The slow movement is very reflective. What's peculiar about it is that what seems like a tune in the slow movement isn't really a tune at all (singing the notes). It's interesting how Beethoven manipulates harmony to give a sense of line and phrasing without writing the kind of overtly wonderful, beautiful melody that you're going to sing walking out the door. This is probably one of his first pieces where he deals with cells of material rather than the real melodies that you hear in the First and Fifth Concertos.

JVS: Who are your favorite composers?

AP: Beethoven used to be my favorite composer. In high school, I wrote papers about him at every opportunity, even though I didn't even know 10% of his output. I remember the first time I encountered Vol. 2 of the Beethoven sonatas. I was 14 or 15, and I was just amazed at a whole other world. But by the time you start to deal with Bach, Brahms, Schubert, Schumann, and Rachmaninov, feelings change.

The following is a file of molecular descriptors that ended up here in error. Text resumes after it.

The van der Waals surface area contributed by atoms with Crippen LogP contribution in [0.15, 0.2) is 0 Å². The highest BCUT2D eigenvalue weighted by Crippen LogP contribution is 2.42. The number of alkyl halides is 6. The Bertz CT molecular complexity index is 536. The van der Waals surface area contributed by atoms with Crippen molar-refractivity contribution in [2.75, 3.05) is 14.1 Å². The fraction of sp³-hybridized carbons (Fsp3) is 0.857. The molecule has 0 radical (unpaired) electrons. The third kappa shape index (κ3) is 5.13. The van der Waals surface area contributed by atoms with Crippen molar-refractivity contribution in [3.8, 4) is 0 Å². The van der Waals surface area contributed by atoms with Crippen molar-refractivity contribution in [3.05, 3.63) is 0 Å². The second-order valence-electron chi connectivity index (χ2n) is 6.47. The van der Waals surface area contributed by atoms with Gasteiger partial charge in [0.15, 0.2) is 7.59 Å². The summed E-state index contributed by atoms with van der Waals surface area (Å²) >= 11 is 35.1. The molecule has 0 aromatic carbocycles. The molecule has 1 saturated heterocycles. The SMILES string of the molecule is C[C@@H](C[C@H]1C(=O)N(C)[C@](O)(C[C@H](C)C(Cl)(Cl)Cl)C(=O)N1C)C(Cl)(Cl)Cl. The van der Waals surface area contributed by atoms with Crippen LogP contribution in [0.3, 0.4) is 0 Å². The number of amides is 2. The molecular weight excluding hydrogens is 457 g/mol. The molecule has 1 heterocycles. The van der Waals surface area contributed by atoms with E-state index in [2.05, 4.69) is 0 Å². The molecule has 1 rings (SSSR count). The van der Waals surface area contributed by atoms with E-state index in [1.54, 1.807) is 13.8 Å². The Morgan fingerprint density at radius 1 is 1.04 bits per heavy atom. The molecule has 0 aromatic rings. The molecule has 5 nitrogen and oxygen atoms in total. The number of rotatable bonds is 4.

I have not played a lot of French music besides a fair bit of Franck. Next season I'm going to program some Debussy. But the central core Austro-German, 18th and 19th century composers resonate most strongly with me.

JVS: What is that resonance about?

AP: There's something in German music that starts with Beethoven. I was not a Mozart fan for a long time, but I am now. In Florida and Albuquerque I'm playing the Piano Concerto No. 23, which I absolutely adore; it's one of my favorite pieces of music. Mozart said something like music should never express things that are ugly or horrific. It's not as if he doesn't deal with pain…